So in the end it would seem that from reading the evidence enduring a moderate to severe famine at a young age increases the risk of developing type 2 diabetes perhaps by way of the impact of under-nutrition, or perhaps by way of the impact of psychological stress, or perhaps by another as yet not elucidated cause.

In no way shape or form does this data suggest that "dieting" increases the risk of type 2 diabetes and in no way shape or form is suffering through a famine where daily rations include 2 small slices of bread and half a potato fairly described as a "short period of calorie restriction".

For Dr. Bacon this seems to be a bit of a pattern - slam conventional researchers for being, "so strongly mired in their assumptions that they don't look at the evidence", and then be so strongly mired in her assumptions that either she herself doesn't look at the evidence, or if she does her confirmation bias is so powerful that she'll happily find a way to present it to fit her narrative (click here for more examples). When I questioned her about this particular example on Twitter, despite her battle cry on Huffington Post of, "Show me the data we demand, and you should, too", she blocked me.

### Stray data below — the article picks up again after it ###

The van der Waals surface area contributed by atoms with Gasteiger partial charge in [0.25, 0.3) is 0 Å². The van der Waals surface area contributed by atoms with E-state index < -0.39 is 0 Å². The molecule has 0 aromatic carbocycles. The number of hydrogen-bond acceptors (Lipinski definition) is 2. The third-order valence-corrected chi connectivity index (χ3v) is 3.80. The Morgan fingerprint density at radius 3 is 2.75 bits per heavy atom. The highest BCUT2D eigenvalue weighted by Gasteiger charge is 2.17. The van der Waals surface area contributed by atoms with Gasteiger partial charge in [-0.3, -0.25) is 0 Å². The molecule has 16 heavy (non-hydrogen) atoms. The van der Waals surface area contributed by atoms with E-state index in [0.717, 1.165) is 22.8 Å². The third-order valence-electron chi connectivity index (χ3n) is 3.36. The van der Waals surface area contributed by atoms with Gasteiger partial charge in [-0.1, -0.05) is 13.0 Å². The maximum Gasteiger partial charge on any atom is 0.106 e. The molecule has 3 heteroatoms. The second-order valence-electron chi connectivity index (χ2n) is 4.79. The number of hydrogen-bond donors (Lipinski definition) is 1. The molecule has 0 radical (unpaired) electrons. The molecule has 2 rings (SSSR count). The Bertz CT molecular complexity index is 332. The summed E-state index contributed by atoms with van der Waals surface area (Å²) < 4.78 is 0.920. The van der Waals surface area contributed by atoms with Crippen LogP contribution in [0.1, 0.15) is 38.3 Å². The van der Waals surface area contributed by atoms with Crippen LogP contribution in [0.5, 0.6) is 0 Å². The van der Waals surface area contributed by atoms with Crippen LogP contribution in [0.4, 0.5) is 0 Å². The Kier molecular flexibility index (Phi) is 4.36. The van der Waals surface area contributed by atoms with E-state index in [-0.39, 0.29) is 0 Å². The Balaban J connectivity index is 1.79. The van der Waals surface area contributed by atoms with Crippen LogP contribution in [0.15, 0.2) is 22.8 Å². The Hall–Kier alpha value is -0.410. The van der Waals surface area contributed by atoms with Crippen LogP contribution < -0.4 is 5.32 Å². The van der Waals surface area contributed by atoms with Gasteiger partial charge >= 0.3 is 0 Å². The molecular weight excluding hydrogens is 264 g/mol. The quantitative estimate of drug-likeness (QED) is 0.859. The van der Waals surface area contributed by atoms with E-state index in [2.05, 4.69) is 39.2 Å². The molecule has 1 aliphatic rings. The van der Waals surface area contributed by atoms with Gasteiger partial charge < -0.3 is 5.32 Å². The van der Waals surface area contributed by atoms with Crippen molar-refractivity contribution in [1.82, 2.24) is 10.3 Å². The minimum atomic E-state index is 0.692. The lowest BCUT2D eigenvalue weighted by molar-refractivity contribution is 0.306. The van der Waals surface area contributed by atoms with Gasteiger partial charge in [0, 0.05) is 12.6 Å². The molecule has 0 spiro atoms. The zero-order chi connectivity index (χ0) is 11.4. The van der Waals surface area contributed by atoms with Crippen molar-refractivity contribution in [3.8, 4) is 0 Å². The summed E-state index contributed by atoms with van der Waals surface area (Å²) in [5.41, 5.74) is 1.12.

A few days ago dietitian and HAES advocate Julie Rochefort asked me on Twitter what barriers I saw to mobilizing HAES into practice. The main one I see seems to be regularly reflected by Dr. Bacon - knee jerk anger and either the willful manipulation of evidence, or a lack of critical appraisal of data so long as it seems to fit the HAES storyline.

Dr. Bacon is certainly HAES' most visible champion and role model. Responding to criticism with anger and manipulating or simply not critically evaluating HAES friendly data undermines the credibility of HAES as a whole, makes HAES easier for detractors to dismiss, and sets an absolutely terrible example for HAES practitioners and supporters to follow.

Annet van Abeelen, Sjoerd Elias, Patrick Bossuyt, Diederick Grobbee, Yvonne van der Schouw, Tessa Roseboom, & Cuno Uiterwaal (2012). Famine Exposure in the Young and the Risk of Type 2 Diabetes in Adulthood Diabetes DOI: 10.2337/db11-1559

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  1. Anonymous9:01 am

    I'm another dietitian who supports the concept of HAES but I'm finding more and more that in this world of obesity research there are 2 strongly opposing camps of people and both are strongly biased. There are few people out there in the middle saying reasonable things and actually evaluating the evidence well. Yoni, your opinions and critical appraisals are one of my more trusted sources of info and I thank you for that.

  2. I absolutely believe in health at every size, I also believe in eating whole natural foods, processed as little as possible in the correct portions, and getting adequate exercise. I know that dieting contributed greatly in my becoming morbidly obese by slowing my metabolism but I also admit that it was not the ONLY factor.
    Obesity is not a one size fits all issue. There are to many contributing factors to place blame on any one cause. And the same holds true with diabetes.